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x APPENDIX C. SOLICITA TION E MAIL ................................ ................................ ................ 120 APPENDIX D. SURVEY I TEMS ................................ ................................ .............................. 121 APPENDIX E. INDICATO RS DEESCRIPTIVEE STA TISTICS ................................ ............ 124 APPENDIX F. ABBREVIA TIONS ................................ ................................ ........................... 125

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xi LIST OF TABLE S Table 1. New Product Development and New Service Development Activities ......................... 17 Table 2. Studies Appling Operand and Operant Resources from S D Logic ............................... 23 Table 3. Similarities and Differences in Perspectives in Innovation Research ............................ 25 Table 4. Library Journals Ranking and Impact Factor ................................ ................................ . 29 Table 5. The Dual Roles of Digital Technolog y Investigated in Library Literature .................... 32 Table 6. Measurement of Constructs ................................ ................................ ............................ 55 Table 7. Descriptive Statistics ................................ ................................ ................................ ....... 59 Table 8. Comparison of Population Value and Responder Value ................................ ................ 62 Table 9. Nonresponse Bias T Test Results ................................ ................................ ................... 62 Table 10. Psychometric Properties for First Order Constructs ................................ ..................... 65 Table 11. Loadings, AVE, and CR for Second Order Constructs ................................ ................ 68 Table 12. Loading and Cross Loading ................................ ................................ .......................... 69 Table 13. Intercorrelations and of Latent Variables for First Order Constructs ................ 71 Table 14. Intercorrelat ions and for Second Order Constructs ................................ ........... 71 Table 15. Systematic Evaluation of the Constructs ................................ ................................ ...... 72 Table 16. Analysis of the Indirect Effects ................................ ................................ .................... 75 Table 17. Hypotheses Summary ................................ ................................ ................................ ... 75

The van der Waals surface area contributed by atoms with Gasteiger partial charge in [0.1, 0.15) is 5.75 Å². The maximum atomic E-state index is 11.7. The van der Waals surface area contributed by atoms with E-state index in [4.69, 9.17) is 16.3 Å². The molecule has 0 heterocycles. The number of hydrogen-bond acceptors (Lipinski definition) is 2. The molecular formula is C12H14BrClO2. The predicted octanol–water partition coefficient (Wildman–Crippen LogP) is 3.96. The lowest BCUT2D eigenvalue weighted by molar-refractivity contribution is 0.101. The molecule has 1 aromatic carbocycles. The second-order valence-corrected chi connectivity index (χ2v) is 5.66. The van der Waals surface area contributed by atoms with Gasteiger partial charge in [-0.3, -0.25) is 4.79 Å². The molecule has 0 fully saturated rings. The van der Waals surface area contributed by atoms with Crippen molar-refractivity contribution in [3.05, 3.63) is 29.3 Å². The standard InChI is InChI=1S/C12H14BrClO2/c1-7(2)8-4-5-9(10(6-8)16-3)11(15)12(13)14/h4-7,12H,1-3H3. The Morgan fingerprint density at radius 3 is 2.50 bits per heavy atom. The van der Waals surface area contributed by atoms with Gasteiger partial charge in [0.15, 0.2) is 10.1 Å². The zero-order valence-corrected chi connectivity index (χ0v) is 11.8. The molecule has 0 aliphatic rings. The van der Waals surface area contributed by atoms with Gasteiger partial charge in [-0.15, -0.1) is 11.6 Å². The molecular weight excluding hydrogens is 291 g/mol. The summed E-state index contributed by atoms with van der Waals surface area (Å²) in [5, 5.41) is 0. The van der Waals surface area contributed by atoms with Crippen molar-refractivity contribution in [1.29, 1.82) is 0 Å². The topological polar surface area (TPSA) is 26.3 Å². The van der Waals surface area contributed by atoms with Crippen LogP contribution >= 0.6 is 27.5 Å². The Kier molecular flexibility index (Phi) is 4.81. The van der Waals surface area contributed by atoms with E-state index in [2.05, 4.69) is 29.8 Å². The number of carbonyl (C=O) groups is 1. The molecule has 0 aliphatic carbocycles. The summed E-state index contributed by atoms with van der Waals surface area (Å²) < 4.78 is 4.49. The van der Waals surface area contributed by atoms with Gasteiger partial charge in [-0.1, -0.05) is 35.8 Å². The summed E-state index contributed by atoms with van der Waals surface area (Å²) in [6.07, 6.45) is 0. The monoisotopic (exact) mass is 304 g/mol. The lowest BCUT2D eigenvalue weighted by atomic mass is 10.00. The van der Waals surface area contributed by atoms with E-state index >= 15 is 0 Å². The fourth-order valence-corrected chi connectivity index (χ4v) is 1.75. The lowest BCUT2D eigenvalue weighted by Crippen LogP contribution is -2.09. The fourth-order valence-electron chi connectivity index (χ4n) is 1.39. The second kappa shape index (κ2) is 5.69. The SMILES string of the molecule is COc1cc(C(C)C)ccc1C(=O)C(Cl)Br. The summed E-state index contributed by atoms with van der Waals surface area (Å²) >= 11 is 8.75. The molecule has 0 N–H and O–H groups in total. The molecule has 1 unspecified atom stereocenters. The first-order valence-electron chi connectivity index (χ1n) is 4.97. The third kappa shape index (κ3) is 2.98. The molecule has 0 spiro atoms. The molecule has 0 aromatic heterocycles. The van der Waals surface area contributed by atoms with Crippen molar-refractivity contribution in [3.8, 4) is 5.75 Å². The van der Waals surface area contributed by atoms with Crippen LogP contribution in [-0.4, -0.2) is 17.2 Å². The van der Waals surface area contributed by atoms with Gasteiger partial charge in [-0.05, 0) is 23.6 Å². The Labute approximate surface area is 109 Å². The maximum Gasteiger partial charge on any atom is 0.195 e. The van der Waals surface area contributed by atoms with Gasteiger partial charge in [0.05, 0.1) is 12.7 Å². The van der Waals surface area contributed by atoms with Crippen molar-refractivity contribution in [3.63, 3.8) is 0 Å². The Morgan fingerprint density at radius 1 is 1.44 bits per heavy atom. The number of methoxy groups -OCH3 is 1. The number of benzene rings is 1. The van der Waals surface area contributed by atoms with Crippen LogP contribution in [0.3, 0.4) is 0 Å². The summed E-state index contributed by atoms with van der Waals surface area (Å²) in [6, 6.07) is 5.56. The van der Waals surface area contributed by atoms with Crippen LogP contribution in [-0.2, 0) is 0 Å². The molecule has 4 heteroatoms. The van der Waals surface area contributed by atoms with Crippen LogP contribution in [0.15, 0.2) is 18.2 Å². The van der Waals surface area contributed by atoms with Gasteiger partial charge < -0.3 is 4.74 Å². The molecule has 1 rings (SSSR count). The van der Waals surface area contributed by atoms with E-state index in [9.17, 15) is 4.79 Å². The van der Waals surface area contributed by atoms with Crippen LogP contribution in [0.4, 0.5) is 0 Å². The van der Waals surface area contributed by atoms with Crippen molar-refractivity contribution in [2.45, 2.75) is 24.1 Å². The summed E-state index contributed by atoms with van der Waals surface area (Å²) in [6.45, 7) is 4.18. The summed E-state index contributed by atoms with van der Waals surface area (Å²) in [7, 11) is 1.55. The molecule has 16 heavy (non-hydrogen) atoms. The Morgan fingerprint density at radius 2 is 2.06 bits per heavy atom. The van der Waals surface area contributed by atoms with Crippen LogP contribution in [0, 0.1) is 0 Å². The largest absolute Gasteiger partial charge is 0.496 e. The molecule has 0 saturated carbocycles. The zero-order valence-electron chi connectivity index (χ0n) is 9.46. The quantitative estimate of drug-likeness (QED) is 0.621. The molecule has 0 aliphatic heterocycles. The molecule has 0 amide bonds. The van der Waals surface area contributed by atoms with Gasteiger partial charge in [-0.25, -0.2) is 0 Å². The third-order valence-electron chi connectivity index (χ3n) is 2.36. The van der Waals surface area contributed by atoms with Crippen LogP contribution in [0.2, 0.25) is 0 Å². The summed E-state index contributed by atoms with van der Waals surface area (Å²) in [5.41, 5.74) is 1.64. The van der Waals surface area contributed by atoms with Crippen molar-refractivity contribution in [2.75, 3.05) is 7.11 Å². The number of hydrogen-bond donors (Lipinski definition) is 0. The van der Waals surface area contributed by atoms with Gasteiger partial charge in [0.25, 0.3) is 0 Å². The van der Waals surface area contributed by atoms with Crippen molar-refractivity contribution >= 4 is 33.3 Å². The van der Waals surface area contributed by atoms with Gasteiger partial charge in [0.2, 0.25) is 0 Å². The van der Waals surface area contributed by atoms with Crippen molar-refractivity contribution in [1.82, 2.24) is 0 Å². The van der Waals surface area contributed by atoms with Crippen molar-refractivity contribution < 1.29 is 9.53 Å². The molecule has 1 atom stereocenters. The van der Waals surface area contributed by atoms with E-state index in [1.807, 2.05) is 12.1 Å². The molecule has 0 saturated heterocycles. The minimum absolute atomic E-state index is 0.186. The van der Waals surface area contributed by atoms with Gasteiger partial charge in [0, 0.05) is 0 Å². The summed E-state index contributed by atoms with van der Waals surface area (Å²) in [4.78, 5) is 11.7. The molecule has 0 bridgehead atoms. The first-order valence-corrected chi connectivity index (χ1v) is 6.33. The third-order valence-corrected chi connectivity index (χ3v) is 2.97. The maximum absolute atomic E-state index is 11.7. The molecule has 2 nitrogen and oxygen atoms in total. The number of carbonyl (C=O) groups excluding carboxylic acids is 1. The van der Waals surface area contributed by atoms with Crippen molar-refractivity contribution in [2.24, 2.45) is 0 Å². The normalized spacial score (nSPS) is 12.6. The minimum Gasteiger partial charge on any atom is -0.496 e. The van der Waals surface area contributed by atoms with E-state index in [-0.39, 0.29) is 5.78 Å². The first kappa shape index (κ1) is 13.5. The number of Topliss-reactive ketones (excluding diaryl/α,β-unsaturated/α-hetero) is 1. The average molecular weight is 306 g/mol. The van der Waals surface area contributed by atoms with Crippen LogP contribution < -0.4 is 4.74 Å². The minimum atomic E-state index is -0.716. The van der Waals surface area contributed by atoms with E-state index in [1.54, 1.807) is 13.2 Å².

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xii LIST OF FIGURES Figure 1. Classifying Operant Digital Technology Adapted from Day (1994) .......................... 41 Figure 2. Inner Research Model ................................ ................................ ................................ .... 45 Fi gure 3. Measurement Model ................................ ................................ ................................ ...... 52 Figure 4. Factor Loadings ................................ ................................ ................................ ............. 72 Figure 5. Testing of the Hypothesized Path Model with Control Variables ................................ . 75

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1 CHAPTER I . INTRODUCTION 1.1 K nowledge Intensive Services Among the three core sectors of world economies primary (raw materials), secondary (manufact uring), and tertiary (services) the service sector has experienced the largest increase in productivity output and total employment ove r the past several decades (Soubbotina & Sheram , 2000). Rising per capita incomes have driven the demand for services, especially knowledge services (Bryson et al. , 2004 , p. 8 ) , resulting in significant growth in the knowledge intensive services industr y . In 2012 , for example, this industry produced 22% of gross domestic product (GDP) in the United States and 20% in New Zealand ( Hill , 2014 ; Ministry of Business, Innovation & Employment , 2014). Knowledge intensive services industr ies include business, finan ce, information technology, education, and health services with service activities comprised of research and development (R&D), consulting, accounting, information services, legal services, and marketing related services ( Hill , 2014 ; OECD , 2006). Knowledge intensive servic e provider s act as knowledge integrator s or transfer o r s (Bessant & Rush , 1995), scouring the environment for re levant knowledge , and participating in ongoing knowledge developing ne tworks (Tether & Hipp , 2010). They provide customized solu tions for clients, developed from the intangible knowledge of employees, social interaction between employees (Larsen , 2001), and provider user interactions (Tether & Hipp , 2010) that occur as part of the service process . The output of such a process is in formation , supporting the notion of information as a service (Hayes 2003, p. 159). Information is easily transported and distributed with technologies in this digital age , thus further contributing to the creative and innovative nature of knowledge intensi ve service activities.